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Less than romantic

The real daily life of the Victorians

Created date

December 22nd, 2014
book: How to Be a Victorian
book: How to Be a Victorian

There is a certain romance to the Victorian era (1837-1901) created by today’s pop culture interpretation of the time—debonair men dressed in coat-tailed suits and top hats, women with elegant hairstyles in ornate, billowy gowns. Even the simple, ambient details—flickering gas lamps, foggy cobblestone streets, and horse-drawn barouches—impart a mysterious, Gothic quality that enthralls us.

But as historian Ruth Goodman illustrates in her book How to Be a Victorian (Norton, 2013), 1800s living was none too glamorous. 

Goodman went to great lengths to understand the minutiae of daily Victorian life, spending an entire year in her ancestors’ shoes. She adopted 19th-century hygienic practices, prepared and ate authentic meals, and wore period clothing.

Imagine, for a moment, no running water, no central heat, no electricity, and you’ll begin to grasp what it was like for Goodman and for Victorians. A handful of brief vignettes might give you some idea.

Washing up

When audiences watch film adaptations of books by Victorian authors like Charlotte Bronte and Charles Dickens, they rarely encounter the small yet essential facets of nineteenth-century domesticity—activities as run of the mill as washing up in the morning.

It’s nothing for us to get out of bed and hop into a hot shower. For Victorians, there was no such luxury.

According to Goodman, their main resource was a rag and a bowl of water to perform what they called the “morning ablutions.” This entailed standing at a washbasin and cleaning those parts of your body that were prone to dirt and odor—namely the face, underarms, and private areas.

Soap may or may not have been part of the process. 

If and when a person used it, it was made of animal fats and carried the sharp, sterile smell of carbolic acid, a standard antibacterial agent at the time. By the late 1800s, more expensive rose- and lavender-scented soaps hit the market.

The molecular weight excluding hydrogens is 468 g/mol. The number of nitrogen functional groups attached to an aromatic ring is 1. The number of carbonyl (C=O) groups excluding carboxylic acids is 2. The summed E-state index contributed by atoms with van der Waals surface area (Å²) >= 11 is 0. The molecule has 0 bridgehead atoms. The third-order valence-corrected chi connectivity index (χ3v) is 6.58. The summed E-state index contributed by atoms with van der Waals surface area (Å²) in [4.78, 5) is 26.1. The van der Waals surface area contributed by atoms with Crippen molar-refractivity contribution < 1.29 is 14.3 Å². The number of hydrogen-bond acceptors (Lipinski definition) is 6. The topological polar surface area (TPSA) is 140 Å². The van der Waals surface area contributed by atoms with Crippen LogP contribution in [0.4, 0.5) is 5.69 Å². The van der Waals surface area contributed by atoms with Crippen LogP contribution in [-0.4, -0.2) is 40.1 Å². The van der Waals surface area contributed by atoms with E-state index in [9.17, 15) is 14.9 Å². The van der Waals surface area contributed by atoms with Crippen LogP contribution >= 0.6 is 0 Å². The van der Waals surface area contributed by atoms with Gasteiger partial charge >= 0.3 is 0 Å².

And believe it or not, Victorians also brushed their teeth, but this too was a far cry from what we have today. Nineteenth-century toothbrushes consisted of bone or wooden handles and horsehair bristles, while the paste was little more than abrasive polish mixed with carbolic acid.

Food and nutrition

Diets of the period varied by social class; however, something that all Victorians shared to some degree was a nearly constant, gnawing hunger. As Goodman notes, malnutrition was rampant, and its effects indelible.

A study of male skeletons from 1860s London found that the average height was 5 feet 5 ½ inches, 3 ½ inches shorter than twenty-first-century male Londoners. 

Without the convenience of ready-made frozen foods, meals took longer to prepare and, in the winter months, contained few if any vitamin-rich fruits and vegetables. Deficiency-related maladies such as scurvy (vitamin C) and rickets (vitamin D) were common.

When Victorians did eat, it was a variety of typically starchy dishes. Breakfast ranged from cakes and breads to porridge, eggs, sausage, and pancakes. 

The midday lunch consisted of a helping of bacon or ham along with a pudding, while the evening meal was ordinarily some kind of roasted meat and potatoes.

Family medicine

Sickness was a deadly serious concern in the nineteenth century. Thanks to improved hygiene, sewage systems, and vaccinations, diseases like measles, diphtheria, cholera, and typhoid are rarely if ever seen today. 

They were a constant menace to the Victorians, and there was little that the medical profession could do to combat them. Generally, the sick stayed at home, where women often assumed the mantle of physician.

Their arsenal of treatments comprised an archaic and largely ineffective potpourri of homemade remedies, “snakeoil” elixirs, and narcotics. These could range from beef tea and barley water to fight dehydration to laudanum and other opiates to kill pain.

Use of the latter, according to Goodman, frequently resulted in crippling addiction and/or death. Not until the end of the century would medicine begin to resemble the science that we know now.

In the end, Goodman’s research shows nineteenth-century society in its most intimate form. To our modern sensibilities, life in the 1800s seems downright primitive, but for the Victorians, it was reality.

These glimpses of mundane rituals add dimension to a bygone era and an attractive luster to the comforts of our own.

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